Kids Learn Better When They're Taught in English

In all the hullabaloo over bilingual education, the only really important thing to keep in mind is which system helps students master English the fastest. In other words, what works.

On that score, the New York City Board of Education’s figures speak for themselves: The more English a student hears, the better. So an instructional program of total immersion in English is likely to be the best.

The board is considering offering total immersion as an option. It should not only be offered, but students should be encouraged to choose it.

Overall, the present situation is discouraging: Only 49.6 percent of English learners in New York’s public schools graduate into mainstream programs within the three years recommended by the state. That’s a sorry state, especially since the majority of foreign-language speakers start school here as kindergartners, when their nimble young minds are uniquely primed to absorb a new language.

Children who are placed in programs that teach the course work in English do consistently better than those who elect “bilingual” programs, in which courses are taught in the native language, with English language instruction provided on the side. The reason is obvious: Children who spend much more of their day surrounded by and immersed in English while they are at school are going to become proficient in the language that much sooner.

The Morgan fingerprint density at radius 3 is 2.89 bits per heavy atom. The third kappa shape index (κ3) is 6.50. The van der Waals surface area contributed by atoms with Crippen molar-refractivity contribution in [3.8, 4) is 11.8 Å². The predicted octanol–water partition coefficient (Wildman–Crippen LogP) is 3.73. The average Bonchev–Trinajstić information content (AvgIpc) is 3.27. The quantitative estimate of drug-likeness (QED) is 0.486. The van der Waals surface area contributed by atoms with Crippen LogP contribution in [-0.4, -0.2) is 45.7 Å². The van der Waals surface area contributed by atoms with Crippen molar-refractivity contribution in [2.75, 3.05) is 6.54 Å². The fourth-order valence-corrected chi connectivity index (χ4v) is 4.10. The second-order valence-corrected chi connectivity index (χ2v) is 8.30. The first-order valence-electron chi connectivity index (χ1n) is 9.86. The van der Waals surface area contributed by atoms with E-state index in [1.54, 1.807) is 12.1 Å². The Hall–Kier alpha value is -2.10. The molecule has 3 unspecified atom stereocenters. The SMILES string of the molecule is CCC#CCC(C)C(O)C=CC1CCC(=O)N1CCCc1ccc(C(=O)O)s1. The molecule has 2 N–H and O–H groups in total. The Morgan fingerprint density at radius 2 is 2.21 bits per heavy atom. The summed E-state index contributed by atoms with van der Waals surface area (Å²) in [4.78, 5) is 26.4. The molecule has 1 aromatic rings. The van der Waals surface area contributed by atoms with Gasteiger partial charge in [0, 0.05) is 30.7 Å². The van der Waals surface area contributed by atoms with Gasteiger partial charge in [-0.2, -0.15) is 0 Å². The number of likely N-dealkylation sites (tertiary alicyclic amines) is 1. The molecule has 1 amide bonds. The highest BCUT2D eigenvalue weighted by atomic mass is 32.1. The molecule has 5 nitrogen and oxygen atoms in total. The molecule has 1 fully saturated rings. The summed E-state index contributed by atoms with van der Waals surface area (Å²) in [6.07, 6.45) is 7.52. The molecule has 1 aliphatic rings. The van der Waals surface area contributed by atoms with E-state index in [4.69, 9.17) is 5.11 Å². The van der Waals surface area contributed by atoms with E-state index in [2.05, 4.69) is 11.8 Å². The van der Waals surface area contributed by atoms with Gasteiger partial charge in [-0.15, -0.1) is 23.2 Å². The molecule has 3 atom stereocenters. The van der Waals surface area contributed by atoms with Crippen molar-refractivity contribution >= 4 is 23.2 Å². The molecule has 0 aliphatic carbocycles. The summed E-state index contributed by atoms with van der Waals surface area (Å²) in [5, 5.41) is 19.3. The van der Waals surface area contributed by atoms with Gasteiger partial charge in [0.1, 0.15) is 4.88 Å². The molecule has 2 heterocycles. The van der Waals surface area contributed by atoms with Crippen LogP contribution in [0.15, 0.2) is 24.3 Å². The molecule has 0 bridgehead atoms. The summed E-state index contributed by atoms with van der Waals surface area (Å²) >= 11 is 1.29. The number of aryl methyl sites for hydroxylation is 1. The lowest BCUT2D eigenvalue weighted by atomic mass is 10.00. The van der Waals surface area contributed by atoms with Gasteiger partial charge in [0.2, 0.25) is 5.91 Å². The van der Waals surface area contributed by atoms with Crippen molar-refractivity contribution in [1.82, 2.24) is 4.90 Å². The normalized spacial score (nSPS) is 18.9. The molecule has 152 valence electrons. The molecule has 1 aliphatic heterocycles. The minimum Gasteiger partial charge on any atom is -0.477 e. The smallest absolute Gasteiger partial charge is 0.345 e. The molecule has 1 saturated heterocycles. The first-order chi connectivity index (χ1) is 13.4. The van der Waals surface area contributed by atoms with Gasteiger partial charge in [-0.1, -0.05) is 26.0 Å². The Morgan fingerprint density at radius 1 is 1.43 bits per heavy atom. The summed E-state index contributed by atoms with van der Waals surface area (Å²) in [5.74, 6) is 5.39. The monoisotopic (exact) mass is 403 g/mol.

It’s as intuitive as the notion that the best way to learn French is to spend a year in Paris.

California’s experience has been instructive. Just two years after immersion programs were introduced by popular ballot there, standardized test scores of immigrants in all grades spiked upward in both math and reading, turning around a lot of skeptics.

Parents who still want to choose the city system’s other language programs for their children will be able to do so, since the option must be offered by law.

But all English proficiency programs should be viewed as a means to an end, not a way of life. Within a few years, students should be as comfortable saying “see you later” as they are saying “adios,” or “au revoir.”

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